A researcher for Human Rights Watch told The New York Times that police this week fired tear gas and used batons against demonstrators defying a government ban on protests.
Ennahda, the Islamist party that gained dominance in post-revolution Tunisia, was accused by members of the opposition of sending paramilitary forces into the streets to take on protesters.
Rachid al-Ghannouchi, co-founder of Ennahda, told al-Arabiya the allegations were baseless.
"We have no militias and I am warning against the fabrication of accusations without any proof and the division of Tunisian society along ideological lines," he said.
Political analysts told the Arab news service that while most Tunisians were united in their opposition to the former regime, political disputes are emerging as the country transitions to democracy.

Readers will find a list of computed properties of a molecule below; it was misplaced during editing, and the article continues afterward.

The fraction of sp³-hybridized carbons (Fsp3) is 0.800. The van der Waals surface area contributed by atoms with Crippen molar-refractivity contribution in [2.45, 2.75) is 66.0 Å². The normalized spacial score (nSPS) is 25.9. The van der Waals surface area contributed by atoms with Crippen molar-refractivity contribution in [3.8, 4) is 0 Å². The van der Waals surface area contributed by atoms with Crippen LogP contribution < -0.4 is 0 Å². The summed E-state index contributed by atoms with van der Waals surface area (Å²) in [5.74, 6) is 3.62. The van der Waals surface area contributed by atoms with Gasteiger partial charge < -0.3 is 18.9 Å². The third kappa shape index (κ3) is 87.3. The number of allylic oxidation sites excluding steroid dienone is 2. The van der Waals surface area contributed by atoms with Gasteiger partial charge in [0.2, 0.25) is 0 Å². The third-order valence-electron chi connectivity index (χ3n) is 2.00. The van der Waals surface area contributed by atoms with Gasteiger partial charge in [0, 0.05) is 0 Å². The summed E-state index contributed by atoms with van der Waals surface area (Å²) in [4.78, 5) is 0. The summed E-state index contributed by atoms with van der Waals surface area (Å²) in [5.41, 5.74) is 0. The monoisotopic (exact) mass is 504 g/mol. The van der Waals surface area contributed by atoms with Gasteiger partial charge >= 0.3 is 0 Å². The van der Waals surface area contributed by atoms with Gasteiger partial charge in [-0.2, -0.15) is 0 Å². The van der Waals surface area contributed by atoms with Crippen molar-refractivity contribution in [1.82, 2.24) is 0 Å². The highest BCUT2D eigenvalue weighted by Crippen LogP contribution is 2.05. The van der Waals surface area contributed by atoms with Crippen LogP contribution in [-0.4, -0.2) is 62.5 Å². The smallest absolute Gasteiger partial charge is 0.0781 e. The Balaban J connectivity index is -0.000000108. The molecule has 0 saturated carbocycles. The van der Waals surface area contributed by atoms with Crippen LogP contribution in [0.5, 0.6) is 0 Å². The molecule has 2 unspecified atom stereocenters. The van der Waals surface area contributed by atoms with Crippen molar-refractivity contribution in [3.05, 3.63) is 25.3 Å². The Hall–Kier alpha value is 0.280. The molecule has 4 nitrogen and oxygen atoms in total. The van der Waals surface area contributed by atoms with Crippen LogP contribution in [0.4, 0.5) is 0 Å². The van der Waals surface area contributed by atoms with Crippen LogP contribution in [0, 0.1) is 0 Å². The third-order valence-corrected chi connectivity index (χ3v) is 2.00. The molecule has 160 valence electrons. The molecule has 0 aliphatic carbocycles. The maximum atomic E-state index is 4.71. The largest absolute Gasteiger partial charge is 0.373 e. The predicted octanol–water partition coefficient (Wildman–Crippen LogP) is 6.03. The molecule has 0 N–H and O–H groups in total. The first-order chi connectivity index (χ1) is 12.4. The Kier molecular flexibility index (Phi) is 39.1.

Adel al-Shawsh, member of the communist Ettajdid Movement, told al-Arabiya a strong opposition was needed to counter Ennahda.
"The balance of power also needs to be changed and a moderate party that can counter the Islamist influence has to be established," he said.
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